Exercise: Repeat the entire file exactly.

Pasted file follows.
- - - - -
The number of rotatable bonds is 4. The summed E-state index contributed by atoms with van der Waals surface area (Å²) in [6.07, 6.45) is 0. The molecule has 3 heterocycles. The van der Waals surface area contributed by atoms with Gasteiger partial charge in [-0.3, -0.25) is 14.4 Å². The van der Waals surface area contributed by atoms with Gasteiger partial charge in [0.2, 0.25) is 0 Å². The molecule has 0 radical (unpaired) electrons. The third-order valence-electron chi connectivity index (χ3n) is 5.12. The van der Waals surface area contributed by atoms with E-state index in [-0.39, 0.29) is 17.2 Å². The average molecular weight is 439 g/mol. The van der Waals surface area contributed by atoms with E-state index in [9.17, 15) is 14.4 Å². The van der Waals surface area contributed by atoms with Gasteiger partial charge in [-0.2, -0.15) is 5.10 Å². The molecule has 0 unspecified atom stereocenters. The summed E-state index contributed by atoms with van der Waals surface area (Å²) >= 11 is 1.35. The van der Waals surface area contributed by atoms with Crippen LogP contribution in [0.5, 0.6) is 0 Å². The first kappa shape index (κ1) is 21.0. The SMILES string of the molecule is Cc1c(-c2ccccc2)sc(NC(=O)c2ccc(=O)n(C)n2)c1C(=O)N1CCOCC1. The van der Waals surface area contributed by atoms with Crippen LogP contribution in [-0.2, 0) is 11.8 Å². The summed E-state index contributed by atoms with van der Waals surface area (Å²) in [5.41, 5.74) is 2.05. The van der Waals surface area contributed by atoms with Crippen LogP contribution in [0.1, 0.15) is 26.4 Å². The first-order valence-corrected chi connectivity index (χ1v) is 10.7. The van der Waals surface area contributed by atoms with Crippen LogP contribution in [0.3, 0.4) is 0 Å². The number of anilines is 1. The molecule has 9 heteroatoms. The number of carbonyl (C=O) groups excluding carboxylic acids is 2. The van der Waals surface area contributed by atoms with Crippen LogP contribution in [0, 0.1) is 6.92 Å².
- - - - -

The number of rotatable bonds is 4. The summed E-state index contributed by atoms with van der Waals surface area (Å²) in [6.07, 6.45) is 0. The molecule has 3 heterocycles. The van der Waals surface area contributed by atoms with Gasteiger partial charge in [-0.3, -0.25) is 14.4 Å². The van der Waals surface area contributed by atoms with Gasteiger partial charge in [0.2, 0.25) is 0 Å². The molecule has 0 radical (unpaired) electrons. The third-order valence-electron chi connectivity index (χ3n) is 5.12. The van der Waals surface area contributed by atoms with E-state index in [-0.39, 0.29) is 17.2 Å². The average molecular weight is 439 g/mol. The van der Waals surface area contributed by atoms with E-state index in [9.17, 15) is 14.4 Å². The van der Waals surface area contributed by atoms with Gasteiger partial charge in [-0.2, -0.15) is 5.10 Å². The molecule has 0 unspecified atom stereocenters. The summed E-state index contributed by atoms with van der Waals surface area (Å²) >= 11 is 1.35. The van der Waals surface area contributed by atoms with Crippen LogP contribution in [0.5, 0.6) is 0 Å². The first kappa shape index (κ1) is 21.0. The SMILES string of the molecule is Cc1c(-c2ccccc2)sc(NC(=O)c2ccc(=O)n(C)n2)c1C(=O)N1CCOCC1. The van der Waals surface area contributed by atoms with Crippen LogP contribution in [-0.2, 0) is 11.8 Å². The summed E-state index contributed by atoms with van der Waals surface area (Å²) in [5.41, 5.74) is 2.05. The van der Waals surface area contributed by atoms with Crippen LogP contribution in [0.1, 0.15) is 26.4 Å². The first-order valence-corrected chi connectivity index (χ1v) is 10.7. The van der Waals surface area contributed by atoms with Crippen LogP contribution in [0.3, 0.4) is 0 Å². The number of anilines is 1. The molecule has 9 heteroatoms. The number of carbonyl (C=O) groups excluding carboxylic acids is 2. The van der Waals surface area contributed by atoms with Crippen LogP contribution in [0, 0.1) is 6.92 Å².